Hear What They Have To Say: Key Players Weigh In on 2019 Winter Equestrian Festival

Wellington, Fla. – Jan. 8, 2019 – A day prior to the 2019 season kickoff of the Winter Equestrian Festival (WEF) and Adequan Global Dressage Festival (AGDF), some of the equestrian industry’s top talent and management came together to address what to expect this year in terms of advancements, changes and the future.  The panel consisted of the following individuals:

Mark Bellissimo – Equestrian Sport Productions President CEO
Liza Boyd – U.S Hunter Rider & Three-Time Champion of Platinum Performance/USHJA International Hunter Derby Championship
Margie Engle – U.S. Show Jumping Olympian & World Equestrian Games Team Silver Medalist
Tinne Vilhelmson Silfvén – Swedish Dressage Rider & Seven-Time Olympian
Adrienne Sternlicht – U.S. Show Jumping Rider & 2018 World Equestrian Games Team Gold Medalist
Michael Stone – Equestrian Sport Productions President
Anne Caroline Valtin – Great Charity Challenge Director

From left to right, Anne Caroline Valtin, Tinne Vilhelmson Silfvén, Michael Stone, Mark Bellissimo, Adrienne Sternlicht, Liza Boyd and Margie Engle

Here’s what they had to say:

Opening Remarks

Mark Bellissimo: This will be the 40th year of the WEF. It is now the world’s largest equestrian event centered around show jumping, dressage and polo. We’re excited about this year. It looks like based on the pre-WEF competition, we are up considerably in numbers from previous years which is always a great sign. That’s also true of dressage. We also have a record-breaking number of 16 teams in the U.S. Open for polo, which is a record-breaking number. I think that equestrianism is alive and well and we are excited about our future. We are hopeful we will have fantastic weather and a great series of competition over the next 12 weeks.”

Mark Bellissimo

Liza Boyd: There is so much for young horses and for young ponies this year at WEF. There are nine weeks of the USHJA Incentive Program, a good class with great prize money for young hunters, two international derbies – one Hunt-and-Go format and a $50,000 class in the field – three national derbies, which is great for children or adult riders and great exposure for young horses, and then a pony derby and a classic every week for the small, medium and large ponies. It’s great exposure for young horses, riders and the sport. We’re excited for this year.”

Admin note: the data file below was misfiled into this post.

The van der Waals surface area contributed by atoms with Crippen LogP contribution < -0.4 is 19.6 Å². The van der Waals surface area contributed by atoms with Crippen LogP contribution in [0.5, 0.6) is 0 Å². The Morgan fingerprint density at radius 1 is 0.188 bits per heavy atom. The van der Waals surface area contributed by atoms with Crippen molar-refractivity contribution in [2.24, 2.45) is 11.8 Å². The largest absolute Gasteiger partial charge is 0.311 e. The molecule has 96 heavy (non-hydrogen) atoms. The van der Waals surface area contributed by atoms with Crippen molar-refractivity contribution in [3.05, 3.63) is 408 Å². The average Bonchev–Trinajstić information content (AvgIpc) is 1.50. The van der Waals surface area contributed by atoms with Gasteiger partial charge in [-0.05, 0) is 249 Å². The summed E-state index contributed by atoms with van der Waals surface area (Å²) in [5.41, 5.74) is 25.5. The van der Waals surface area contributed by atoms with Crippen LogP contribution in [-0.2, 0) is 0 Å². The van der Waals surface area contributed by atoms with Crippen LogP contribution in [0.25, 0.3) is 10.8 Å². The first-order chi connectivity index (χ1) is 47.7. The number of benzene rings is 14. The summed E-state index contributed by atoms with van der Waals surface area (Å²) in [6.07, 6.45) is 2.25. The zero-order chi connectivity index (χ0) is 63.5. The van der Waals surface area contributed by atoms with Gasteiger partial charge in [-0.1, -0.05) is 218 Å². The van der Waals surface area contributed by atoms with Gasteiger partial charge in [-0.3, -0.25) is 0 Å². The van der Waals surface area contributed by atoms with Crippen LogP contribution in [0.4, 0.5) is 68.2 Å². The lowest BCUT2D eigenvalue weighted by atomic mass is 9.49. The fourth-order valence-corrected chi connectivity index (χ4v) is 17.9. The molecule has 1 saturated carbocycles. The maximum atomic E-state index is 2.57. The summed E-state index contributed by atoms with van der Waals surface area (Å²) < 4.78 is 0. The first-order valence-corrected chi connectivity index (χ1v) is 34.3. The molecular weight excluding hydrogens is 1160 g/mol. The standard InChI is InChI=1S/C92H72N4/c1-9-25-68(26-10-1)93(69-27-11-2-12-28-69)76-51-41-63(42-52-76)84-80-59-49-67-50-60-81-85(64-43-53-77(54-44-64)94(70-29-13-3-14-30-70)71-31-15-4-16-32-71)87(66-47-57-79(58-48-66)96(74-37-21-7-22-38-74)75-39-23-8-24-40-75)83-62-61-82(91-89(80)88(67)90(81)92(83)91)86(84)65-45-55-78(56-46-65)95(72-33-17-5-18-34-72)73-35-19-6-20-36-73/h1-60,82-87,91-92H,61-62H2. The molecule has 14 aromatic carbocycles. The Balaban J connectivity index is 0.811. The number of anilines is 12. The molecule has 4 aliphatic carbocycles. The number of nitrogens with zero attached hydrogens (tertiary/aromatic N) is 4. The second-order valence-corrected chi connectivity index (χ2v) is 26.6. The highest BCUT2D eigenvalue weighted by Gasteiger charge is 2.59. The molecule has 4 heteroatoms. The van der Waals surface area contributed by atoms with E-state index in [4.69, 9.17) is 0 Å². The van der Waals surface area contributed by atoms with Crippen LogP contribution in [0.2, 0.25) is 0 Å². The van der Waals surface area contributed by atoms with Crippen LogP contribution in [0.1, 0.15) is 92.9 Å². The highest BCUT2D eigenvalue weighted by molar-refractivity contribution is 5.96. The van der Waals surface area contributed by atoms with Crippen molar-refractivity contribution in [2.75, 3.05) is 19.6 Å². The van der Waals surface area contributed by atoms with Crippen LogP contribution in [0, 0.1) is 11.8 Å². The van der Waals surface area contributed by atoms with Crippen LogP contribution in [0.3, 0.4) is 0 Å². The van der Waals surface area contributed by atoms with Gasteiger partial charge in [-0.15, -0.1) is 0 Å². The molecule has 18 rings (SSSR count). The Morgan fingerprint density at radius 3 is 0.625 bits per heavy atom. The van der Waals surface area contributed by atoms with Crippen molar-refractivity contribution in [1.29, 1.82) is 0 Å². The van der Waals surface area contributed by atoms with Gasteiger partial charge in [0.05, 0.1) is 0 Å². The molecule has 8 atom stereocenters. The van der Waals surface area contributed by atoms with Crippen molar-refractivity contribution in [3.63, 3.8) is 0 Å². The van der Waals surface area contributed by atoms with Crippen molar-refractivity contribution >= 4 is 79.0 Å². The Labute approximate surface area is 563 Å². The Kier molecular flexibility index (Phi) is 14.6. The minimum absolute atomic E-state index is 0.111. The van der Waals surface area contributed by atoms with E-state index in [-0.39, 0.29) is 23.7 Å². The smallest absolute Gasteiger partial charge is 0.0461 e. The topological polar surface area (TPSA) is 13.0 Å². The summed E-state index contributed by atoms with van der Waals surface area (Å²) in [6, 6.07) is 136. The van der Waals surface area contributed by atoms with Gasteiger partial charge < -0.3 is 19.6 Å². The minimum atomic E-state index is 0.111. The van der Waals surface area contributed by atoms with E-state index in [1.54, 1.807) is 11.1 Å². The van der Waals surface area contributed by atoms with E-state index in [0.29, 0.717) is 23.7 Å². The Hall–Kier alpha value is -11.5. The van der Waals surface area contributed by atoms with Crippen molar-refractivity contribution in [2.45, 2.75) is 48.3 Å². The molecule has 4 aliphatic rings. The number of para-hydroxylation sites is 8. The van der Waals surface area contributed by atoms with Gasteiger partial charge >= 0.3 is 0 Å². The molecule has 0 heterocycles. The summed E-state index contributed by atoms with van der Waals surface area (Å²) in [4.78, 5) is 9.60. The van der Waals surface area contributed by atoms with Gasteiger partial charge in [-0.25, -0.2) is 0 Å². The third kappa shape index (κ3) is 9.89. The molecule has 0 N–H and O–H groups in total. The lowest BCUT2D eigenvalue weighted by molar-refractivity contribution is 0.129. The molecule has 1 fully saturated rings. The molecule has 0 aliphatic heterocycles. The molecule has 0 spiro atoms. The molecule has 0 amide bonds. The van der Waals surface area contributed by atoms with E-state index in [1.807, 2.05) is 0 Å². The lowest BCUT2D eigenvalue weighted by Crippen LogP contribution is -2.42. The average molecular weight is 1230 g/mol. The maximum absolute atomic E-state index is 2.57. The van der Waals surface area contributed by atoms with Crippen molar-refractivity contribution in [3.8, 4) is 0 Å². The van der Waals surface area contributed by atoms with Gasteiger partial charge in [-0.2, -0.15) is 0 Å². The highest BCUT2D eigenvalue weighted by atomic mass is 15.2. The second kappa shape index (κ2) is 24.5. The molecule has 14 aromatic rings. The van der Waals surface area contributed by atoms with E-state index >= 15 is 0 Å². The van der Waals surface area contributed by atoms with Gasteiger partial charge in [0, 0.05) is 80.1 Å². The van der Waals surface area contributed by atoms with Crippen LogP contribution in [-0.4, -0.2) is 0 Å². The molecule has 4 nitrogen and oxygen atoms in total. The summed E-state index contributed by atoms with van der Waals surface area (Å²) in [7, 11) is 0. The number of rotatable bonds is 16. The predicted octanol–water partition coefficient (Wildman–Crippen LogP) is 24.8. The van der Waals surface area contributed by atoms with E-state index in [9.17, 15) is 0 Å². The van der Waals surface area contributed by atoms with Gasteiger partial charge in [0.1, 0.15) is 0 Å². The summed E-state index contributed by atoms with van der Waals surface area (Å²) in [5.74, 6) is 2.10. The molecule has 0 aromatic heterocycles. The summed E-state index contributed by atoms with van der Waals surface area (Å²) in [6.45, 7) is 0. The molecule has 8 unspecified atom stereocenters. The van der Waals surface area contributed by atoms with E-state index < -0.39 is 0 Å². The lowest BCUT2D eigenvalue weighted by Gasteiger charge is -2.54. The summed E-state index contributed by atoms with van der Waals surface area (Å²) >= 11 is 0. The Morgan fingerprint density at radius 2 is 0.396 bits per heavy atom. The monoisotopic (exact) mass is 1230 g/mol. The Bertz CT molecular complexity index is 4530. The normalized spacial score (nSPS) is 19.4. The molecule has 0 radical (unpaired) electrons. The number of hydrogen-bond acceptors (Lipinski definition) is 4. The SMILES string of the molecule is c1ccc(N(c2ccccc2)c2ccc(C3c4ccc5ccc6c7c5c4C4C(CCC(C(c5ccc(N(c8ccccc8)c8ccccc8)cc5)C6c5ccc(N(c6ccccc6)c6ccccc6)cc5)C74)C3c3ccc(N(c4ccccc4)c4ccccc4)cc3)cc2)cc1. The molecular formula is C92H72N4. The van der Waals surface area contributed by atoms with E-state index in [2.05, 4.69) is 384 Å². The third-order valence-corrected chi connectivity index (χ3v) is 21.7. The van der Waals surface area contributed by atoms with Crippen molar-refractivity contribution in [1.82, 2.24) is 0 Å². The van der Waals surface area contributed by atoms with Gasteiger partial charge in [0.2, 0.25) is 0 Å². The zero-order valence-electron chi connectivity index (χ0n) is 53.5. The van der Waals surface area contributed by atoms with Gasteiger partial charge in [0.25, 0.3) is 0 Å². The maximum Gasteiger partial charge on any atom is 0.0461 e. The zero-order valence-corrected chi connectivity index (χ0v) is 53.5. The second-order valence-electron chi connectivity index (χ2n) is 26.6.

Adrienne Sternlicht: “I’ll be using this winter to build my string, taking some pressure off Cristalline. I have a new mare this year who will probably act as my top horse this winter. Her name is Just A Gamble. She just turned ten and I haven’t shown her yet. Tomorrow we will be making our debut. I also have a seven-year-old and he is my pride and joy. I have a bit of depth in my string so I hope to be jumping a lot of WEF and Saturday night grand prix classes, while getting used to these new horses and hopefully looking for a spot in the Pan American teams. It will be somewhat of a building circuit for me.”

Adrienne Sternlicht

Anne Caroline Valtin: “We’re very excited. This year marks our tenth anniversary of the Great Charity Challenge, presented by Fidelity Investments. The event was founded ten years ago by Equestrian Sport Productions, the Bellissimo family and Wellington Equestrian Partners, and to date has distributed $12.2 million to over 230 local non-profits. I’m very lucky I am able to see the impact it has had in the community. It has been absolutely life-changing. This year, we said we would distribute another million and we’ve exceeded that already, and we are four weeks out. We look forward to being able to keep on fundraising and have a great night Saturday, February 2nd.”

Margie Engle: It’s amazing to have 5* events in Wellington. It’s fantastic to have one or two, much less this many and so close to my home. It brings the best riders and competition from all over the world. It’s nice to be competing at that level. It’s really upped the game and those shows are a bit more demanding than the other shows, so you try to save your top horses for those classes. I think it’s just a fantastic thing to have those kinds of events in South Florida. We never had that until just a few years ago. It’s exciting for someone who has grown up here for a long time. I was here when it started all. Just seeing what it’s grown into is amazing and the level of competition is as good as anywhere in the world.”

Margie Engle